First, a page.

The Daily Tar Heel

Serving the students and the University community since 1893

Friday October 7th

Arts & Culture


Art Serves as Medium for Religious Motifs

Throughout history, artists have taken the cue to pour their souls into the work -- nowhere is that more true than in the world of religiously inspired art. Across the globe, different media and styles have been used to reflect spiritual beliefs. Much of the art of African tribes south of the Sahara has been sculpture. These pieces weren't just created as art for art's sake. While their aesthetic value certainly was taken into consideration, they also had practical uses, and they often had important functions in religious rituals.

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Dive Recommends

"Jason's Lyric"Jada Pinkett Smith and Alan Payne star in this ghetto fairy tale. Jam-packed with memorable one-liners like "Don't touch my hair" and fluffed up by a killer soundtrack, this movie will have you reciting scenes when you would least expect it. The Tom Joyner Morning ShowLaugh it up every morning with Tom and the gang on FOXY 107/104.

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Triangle Photography Group Shows Off Artwork

Photography is something most anybody can do -- grab a camera, point, shoot, and you're done. But for the devoted black-and-white photographer, things aren't that easy, and the finished product is usually a work of art. At the Horace Williams House at 610 E. Rosemary St., you can catch a glimpse of that art form. The Horace Williams House is featuring the work of members of the Triangle Black and White Photo Group through April 24.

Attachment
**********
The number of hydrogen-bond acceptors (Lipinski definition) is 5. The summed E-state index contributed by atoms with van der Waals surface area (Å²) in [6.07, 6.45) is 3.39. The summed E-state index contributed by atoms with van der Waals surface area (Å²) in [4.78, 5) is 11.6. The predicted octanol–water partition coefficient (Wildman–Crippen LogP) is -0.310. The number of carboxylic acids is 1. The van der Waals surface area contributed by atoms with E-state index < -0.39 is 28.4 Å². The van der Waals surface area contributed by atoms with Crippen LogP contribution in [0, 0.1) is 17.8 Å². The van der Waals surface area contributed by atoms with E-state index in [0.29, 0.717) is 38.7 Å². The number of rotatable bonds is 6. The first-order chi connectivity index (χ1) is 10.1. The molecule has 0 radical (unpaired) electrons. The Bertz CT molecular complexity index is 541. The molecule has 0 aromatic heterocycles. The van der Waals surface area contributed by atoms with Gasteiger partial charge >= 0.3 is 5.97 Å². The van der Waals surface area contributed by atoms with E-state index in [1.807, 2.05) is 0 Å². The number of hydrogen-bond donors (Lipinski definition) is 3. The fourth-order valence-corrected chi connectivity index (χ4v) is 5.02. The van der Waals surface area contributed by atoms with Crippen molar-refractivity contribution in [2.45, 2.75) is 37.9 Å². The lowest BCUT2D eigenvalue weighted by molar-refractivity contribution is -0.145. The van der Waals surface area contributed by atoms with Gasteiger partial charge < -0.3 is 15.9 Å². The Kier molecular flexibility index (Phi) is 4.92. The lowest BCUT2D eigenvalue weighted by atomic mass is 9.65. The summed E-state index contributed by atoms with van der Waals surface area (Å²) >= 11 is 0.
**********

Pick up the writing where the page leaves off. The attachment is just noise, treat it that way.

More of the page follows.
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WXYC Fund-Raiser to Revisit '80s

The Me Decade will soon have its ego stroked once again. Thursday night, an expected throng will descend upon the Cat's Cradle for the '80s Dance, a biannual fund-raiser for WXYC, UNC's student-run radio station. The crowd will pay tribute to the 10 years that gave us the Material Girl and hair metal. The music of the '80s is sometimes mocked for overusing synthesizers and bringing along such wacky acts as Flock of Seagulls.

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Loreleis Pull Out Stops for Concert

Going far beyond gracing the audience vocally, the Loreleis' extensive work on special effects will serve to keep attendees entertained at their spring concert Saturday. "We think this is going to be the most entertaining concert yet," said junior Loreleis member Jessica Factor, a journalism major. The show, "A Night at the Grammys," will be complete with special lighting effects, skits and a red carpet to enhance its Grammy theme. But beyond all the frills and stage tricks, the Loreleis want to make sure everyone has as much fun as they do. Factor said that because the concert

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N.C. Literary Festival Coming to UNC